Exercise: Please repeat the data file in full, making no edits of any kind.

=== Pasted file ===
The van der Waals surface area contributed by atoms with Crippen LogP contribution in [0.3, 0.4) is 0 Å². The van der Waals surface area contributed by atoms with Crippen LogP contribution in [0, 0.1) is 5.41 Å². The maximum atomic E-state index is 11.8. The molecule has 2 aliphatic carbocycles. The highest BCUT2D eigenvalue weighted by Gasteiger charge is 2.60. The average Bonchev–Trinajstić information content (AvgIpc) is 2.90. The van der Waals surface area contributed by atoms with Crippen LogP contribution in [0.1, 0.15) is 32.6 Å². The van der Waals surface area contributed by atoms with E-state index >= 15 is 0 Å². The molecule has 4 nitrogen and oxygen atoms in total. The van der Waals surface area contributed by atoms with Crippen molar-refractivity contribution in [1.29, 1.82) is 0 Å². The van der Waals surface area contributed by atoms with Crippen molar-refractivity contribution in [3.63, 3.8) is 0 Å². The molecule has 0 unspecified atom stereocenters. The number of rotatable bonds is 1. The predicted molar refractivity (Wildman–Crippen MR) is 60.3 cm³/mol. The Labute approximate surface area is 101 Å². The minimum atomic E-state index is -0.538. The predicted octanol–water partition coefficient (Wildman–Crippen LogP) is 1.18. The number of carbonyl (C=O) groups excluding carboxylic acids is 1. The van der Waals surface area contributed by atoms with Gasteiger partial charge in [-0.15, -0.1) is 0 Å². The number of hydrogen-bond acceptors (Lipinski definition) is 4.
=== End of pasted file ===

The van der Waals surface area contributed by atoms with Crippen LogP contribution in [0.3, 0.4) is 0 Å². The van der Waals surface area contributed by atoms with Crippen LogP contribution in [0, 0.1) is 5.41 Å². The maximum atomic E-state index is 11.8. The molecule has 2 aliphatic carbocycles. The highest BCUT2D eigenvalue weighted by Gasteiger charge is 2.60. The average Bonchev–Trinajstić information content (AvgIpc) is 2.90. The van der Waals surface area contributed by atoms with Crippen LogP contribution in [0.1, 0.15) is 32.6 Å². The van der Waals surface area contributed by atoms with E-state index >= 15 is 0 Å². The molecule has 4 nitrogen and oxygen atoms in total. The van der Waals surface area contributed by atoms with Crippen molar-refractivity contribution in [1.29, 1.82) is 0 Å². The van der Waals surface area contributed by atoms with Crippen molar-refractivity contribution in [3.63, 3.8) is 0 Å². The molecule has 0 unspecified atom stereocenters. The number of rotatable bonds is 1. The predicted molar refractivity (Wildman–Crippen MR) is 60.3 cm³/mol. The Labute approximate surface area is 101 Å². The minimum atomic E-state index is -0.538. The predicted octanol–water partition coefficient (Wildman–Crippen LogP) is 1.18. The number of carbonyl (C=O) groups excluding carboxylic acids is 1. The van der Waals surface area contributed by atoms with Gasteiger partial charge in [-0.15, -0.1) is 0 Å². The number of hydrogen-bond acceptors (Lipinski definition) is 4.